Exposure to negative acts at work and self-labelling as a victim of workplace bullying: The role of prior victimization from bullying
Journal article, Peer reviewed
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Original versionCurrent Psychology, 2021. 10.1007/s12144-021-02453-5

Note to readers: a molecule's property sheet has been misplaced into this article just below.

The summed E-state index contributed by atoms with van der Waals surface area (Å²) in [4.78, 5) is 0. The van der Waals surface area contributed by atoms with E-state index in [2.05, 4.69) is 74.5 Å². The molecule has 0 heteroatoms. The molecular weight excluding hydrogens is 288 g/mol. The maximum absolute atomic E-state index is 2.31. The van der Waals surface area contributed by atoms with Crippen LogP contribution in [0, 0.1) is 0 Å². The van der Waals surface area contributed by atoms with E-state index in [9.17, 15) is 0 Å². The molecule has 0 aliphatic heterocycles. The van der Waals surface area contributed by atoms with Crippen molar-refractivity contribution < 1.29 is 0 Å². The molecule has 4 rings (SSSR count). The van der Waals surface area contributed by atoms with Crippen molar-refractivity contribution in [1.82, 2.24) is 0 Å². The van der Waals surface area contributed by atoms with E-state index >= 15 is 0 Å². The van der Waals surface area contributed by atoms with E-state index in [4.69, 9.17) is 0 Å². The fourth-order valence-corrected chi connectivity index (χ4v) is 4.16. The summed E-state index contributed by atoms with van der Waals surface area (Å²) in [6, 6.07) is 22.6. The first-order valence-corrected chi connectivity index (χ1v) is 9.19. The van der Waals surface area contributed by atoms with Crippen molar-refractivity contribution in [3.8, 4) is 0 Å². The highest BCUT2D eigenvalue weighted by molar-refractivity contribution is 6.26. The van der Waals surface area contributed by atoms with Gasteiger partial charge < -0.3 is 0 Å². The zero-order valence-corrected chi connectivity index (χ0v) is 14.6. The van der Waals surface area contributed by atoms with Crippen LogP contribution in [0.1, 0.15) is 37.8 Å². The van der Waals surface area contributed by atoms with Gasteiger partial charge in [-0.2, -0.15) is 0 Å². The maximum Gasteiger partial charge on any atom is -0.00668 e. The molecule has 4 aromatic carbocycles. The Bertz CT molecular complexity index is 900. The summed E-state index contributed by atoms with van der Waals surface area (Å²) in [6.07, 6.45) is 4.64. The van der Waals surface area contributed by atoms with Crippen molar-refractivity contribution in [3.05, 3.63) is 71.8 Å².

The present study examines employees’ prior victimization from bullying in school or at work as a predictor of 1) their current exposure to negative social acts at work and 2) the likelihood of labelling as a victim of workplace bullying, and 3) whether the link between exposure to negative acts at work and the perception of being bullied is stronger among those who have been bullied in the past. We tested our hypotheses using a probability sample of the Norwegian working population in a prospective design with a 5-year time lag (N = 1228). As hypothesized, prior victimization positively predicted subsequent exposure to negative acts, which in turn was related to a higher likelihood of developing a perception of being a victim of workplace bullying. However, contrary to our expectations, prior victimization from bullying did not affect the relationship between current exposure to negative acts at work and the likelihood of self-labelling as a victim. Taken together, the results suggest that employees’ prior victimization is a risk factor for future victimization, yet overall plays a rather modest role in understanding current exposure to negative acts and self-labelled victimization from bullying at work.